Equestrian armour at the Wallace Collection

This magnificent equestrian armour from the 16th century is unique in that it has survived completely preserved to this day. The armour was acquired by the Wallace Collection in 1867 from the collection of the French sculptor Count Émilien de Nieuwerkerke, who had displayed it in his apartment at the Louvre. Before that, it was preserved for many centuries at the ancestral home of the Freyberg family at Schloss Hohenaschau in Bavaria.

Image: Paul Neiman/Wallace

Looking on in our picture are the actor Harry Lloyd and the writer and producer Philippa Langley. Lloyd is one of the stars of the recently released film The Lost King, which tells the extraordinary story of how Langley, then an amateur historian, identified the final resting place of King Richard III under a Leicester car park in 2012.

It was at the Battle of Bosworth Field in 1485 that Richard (played by Lloyd in the film) was killed, bringing to a close the bitter conflict between the English royal houses of Lancaster and York, more commonly known as the Wars of the Roses.

The remains of the Yorkist king, usurped after his death by Henry VII, were thought lost until Langley (played in the film by Sally Hawkins) led a campaign to locate them. Following his exhumation, Richard III was given a royal burial at Leicester Cathedral in 2015.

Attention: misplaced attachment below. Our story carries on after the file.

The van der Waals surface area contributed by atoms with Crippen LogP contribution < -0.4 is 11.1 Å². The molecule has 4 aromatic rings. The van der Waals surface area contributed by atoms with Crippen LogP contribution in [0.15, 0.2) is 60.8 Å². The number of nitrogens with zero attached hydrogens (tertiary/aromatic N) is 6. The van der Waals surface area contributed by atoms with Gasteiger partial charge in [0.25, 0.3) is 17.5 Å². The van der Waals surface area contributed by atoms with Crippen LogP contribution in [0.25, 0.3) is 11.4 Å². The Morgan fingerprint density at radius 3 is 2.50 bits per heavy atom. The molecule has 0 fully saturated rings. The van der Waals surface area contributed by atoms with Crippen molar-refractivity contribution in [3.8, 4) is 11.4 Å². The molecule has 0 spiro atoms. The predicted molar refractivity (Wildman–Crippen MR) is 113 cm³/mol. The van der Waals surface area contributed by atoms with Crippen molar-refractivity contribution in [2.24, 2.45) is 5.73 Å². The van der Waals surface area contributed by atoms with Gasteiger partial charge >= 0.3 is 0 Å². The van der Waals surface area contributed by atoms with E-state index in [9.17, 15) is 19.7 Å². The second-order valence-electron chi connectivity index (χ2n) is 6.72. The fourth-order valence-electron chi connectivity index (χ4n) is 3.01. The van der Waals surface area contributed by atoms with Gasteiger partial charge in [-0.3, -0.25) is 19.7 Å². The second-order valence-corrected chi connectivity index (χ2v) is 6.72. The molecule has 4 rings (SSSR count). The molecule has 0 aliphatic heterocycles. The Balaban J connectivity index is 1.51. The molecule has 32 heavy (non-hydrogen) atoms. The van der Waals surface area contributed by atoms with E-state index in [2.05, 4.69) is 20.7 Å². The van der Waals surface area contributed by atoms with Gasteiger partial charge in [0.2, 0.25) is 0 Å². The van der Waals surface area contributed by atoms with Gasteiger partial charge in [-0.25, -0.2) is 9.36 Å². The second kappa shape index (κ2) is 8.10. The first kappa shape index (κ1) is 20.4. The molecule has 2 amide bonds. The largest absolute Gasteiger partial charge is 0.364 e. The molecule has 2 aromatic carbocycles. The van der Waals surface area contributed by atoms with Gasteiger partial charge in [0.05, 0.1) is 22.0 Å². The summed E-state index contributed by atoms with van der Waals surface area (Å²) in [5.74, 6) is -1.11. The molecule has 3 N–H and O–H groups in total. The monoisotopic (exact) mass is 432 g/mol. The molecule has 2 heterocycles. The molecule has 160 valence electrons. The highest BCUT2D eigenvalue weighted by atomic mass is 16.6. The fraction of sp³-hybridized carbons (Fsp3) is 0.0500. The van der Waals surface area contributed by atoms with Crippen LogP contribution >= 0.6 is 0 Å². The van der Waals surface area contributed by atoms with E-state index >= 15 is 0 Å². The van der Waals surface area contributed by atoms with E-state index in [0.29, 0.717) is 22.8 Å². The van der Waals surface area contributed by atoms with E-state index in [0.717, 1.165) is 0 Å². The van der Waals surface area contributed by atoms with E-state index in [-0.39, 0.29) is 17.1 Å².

Riding as one of two armoured horsemen accompanying the royal coffin was Dr Tobias Capwell, the Wallace Collection’s expert on arms and armour. To coincide with the release of the film, Capwell has also curated a short exhibition on the life of the controversial monarch.

The Collection’s artwork has done much to shape the image of Richard III as a figure in history. Paul Delaroche’s Edward V and the Duke of York in the Tower (1831), on display as part of the exhibition, is an ominous depiction of the two princes – and rivals to the throne – who were allegedly murdered on the king’s orders.

Capwell served as a historical advisor to the film, continuing a tradition that began in 1953, when Sir James Mann, then the Collection’s director, was approached by Sir Laurence Olivier to assist with an adaptation of Shakespeare’s Richard III, in which Olivier played the title role.

Rubber replicas of the Collection’s armour were worn by actors during the film’s climactic battle sequence, when the king, ‘alone, was killed fighting manfully in the thickest press of his enemies’, as a contemporary account of the real event related. •

The Lost King: Imagining Richard III is a free display running at the Wallace Collection in London until 8 January 2023.
Text: Calum Henderson